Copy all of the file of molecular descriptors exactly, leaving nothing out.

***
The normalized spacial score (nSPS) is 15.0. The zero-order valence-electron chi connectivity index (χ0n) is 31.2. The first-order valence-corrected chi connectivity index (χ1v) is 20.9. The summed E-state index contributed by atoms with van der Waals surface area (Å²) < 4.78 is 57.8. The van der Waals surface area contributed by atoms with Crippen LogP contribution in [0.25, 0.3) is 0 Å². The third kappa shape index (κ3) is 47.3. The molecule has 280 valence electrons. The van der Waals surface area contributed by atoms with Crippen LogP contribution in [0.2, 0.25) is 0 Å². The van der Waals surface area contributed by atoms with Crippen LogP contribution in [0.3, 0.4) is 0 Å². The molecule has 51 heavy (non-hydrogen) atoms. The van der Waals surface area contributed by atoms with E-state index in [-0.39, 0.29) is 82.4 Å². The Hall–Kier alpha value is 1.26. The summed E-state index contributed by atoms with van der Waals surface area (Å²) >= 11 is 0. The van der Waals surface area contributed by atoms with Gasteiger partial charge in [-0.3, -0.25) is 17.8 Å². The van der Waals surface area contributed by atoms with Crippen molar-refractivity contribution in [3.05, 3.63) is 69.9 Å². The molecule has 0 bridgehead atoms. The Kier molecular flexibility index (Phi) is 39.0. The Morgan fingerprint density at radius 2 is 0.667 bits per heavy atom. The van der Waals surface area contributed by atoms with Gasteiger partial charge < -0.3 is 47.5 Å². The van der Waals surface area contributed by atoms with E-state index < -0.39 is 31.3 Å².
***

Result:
The normalized spacial score (nSPS) is 15.0. The zero-order valence-electron chi connectivity index (χ0n) is 31.2. The first-order valence-corrected chi connectivity index (χ1v) is 20.9. The summed E-state index contributed by atoms with van der Waals surface area (Å²) < 4.78 is 57.8. The van der Waals surface area contributed by atoms with Crippen LogP contribution in [0.25, 0.3) is 0 Å². The third kappa shape index (κ3) is 47.3. The molecule has 280 valence electrons. The van der Waals surface area contributed by atoms with Crippen LogP contribution in [0.2, 0.25) is 0 Å². The van der Waals surface area contributed by atoms with Crippen LogP contribution in [0.3, 0.4) is 0 Å². The molecule has 51 heavy (non-hydrogen) atoms. The van der Waals surface area contributed by atoms with E-state index in [-0.39, 0.29) is 82.4 Å². The Hall–Kier alpha value is 1.26. The summed E-state index contributed by atoms with van der Waals surface area (Å²) >= 11 is 0. The van der Waals surface area contributed by atoms with Gasteiger partial charge in [-0.3, -0.25) is 17.8 Å². The van der Waals surface area contributed by atoms with Crippen molar-refractivity contribution in [3.05, 3.63) is 69.9 Å². The molecule has 0 bridgehead atoms. The Kier molecular flexibility index (Phi) is 39.0. The Morgan fingerprint density at radius 2 is 0.667 bits per heavy atom. The van der Waals surface area contributed by atoms with Gasteiger partial charge < -0.3 is 47.5 Å². The van der Waals surface area contributed by atoms with E-state index < -0.39 is 31.3 Å².